A freshwater lake with several cities and towns built around it. Under the surface lies an ancient Aztec city. Ahuizotl could be found anywhere in this lake.
Ever since Ahuizotl came, at least two towns were attacked by the monster with 18 casualties, 6 of which were eaten. Because of this, nobody is able to go near the lake nor the water.
The temperatures at Texcoco Great Lake range from moderate to high.
The lake is congested with vicious human-eating marine species such as piranhas and garpikes. Those who are unfortunate to fall into the water are usually eaten alive.
The Ocean HunterEdit
- Red-bellied piranha
- Lake Texcoco was a natural lake within the "Anahuac" or Valley of Mexico. Lake Texcoco is best known as where the Aztecs built the city of Tenochtitlan, which was located on an island within the lake. After the Spanish conquest of the Aztec Empire, efforts to control flooding by the Spanish led to most of the lake being drained. The entire lake basin is now almost completely occupied by Mexico City, the capital of the present-day nation of Mexico.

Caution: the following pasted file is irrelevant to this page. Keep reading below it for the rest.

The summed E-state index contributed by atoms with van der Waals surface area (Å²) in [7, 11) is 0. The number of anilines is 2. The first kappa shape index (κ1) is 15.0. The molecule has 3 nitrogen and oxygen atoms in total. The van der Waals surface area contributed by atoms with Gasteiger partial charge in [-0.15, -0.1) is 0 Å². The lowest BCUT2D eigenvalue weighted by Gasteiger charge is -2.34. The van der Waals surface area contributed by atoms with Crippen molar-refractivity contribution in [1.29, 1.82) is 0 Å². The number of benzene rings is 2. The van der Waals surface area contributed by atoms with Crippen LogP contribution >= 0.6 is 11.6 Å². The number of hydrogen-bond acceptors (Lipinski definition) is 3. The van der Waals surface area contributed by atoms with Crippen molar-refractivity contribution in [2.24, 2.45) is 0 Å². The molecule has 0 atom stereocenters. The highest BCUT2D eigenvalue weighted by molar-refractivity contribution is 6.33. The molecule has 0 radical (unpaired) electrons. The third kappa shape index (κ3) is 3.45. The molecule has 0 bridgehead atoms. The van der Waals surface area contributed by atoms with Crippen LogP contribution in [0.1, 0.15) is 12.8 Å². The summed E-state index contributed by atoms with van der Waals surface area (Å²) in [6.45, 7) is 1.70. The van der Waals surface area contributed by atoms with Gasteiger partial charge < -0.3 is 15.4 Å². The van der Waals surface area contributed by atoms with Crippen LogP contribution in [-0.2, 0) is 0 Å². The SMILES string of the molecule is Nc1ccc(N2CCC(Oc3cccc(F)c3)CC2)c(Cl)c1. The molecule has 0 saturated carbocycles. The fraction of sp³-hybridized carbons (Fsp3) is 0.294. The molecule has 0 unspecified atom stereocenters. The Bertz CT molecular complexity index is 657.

- Texoco was also the name of a major Acolhua altepetl (city-state) in the central Mexican plateau region of Mesoamerica during the Late Postclassic period of pre-Columbian Mesoamerican chronology. It was situated on the eastern bank of Lake Texcoco in the Valley of Mexico, to the northeast of the Aztec capital, Tenochtitlan. The site of pre-Columbian Texcoco is now subsumed by the modern Mexican municipio of Texcoco and its major settlement, the city formally known as Texcoco de Mora. It also lies within the greater metropolitan area of Mexico City. Pre-Columbian Texcoco is most noted for its membership in the Aztec Triple Alliance. At the time of the Spanish conquest of Mexico, it was one of the largest and most prestigious cities in central Mexico, second only to the Aztec capital, Tenochtitlan. A survey of Mesoamerican cities estimated that pre-conquest Texcoco had a population of 24,000 and occupied an area of 450 hectares.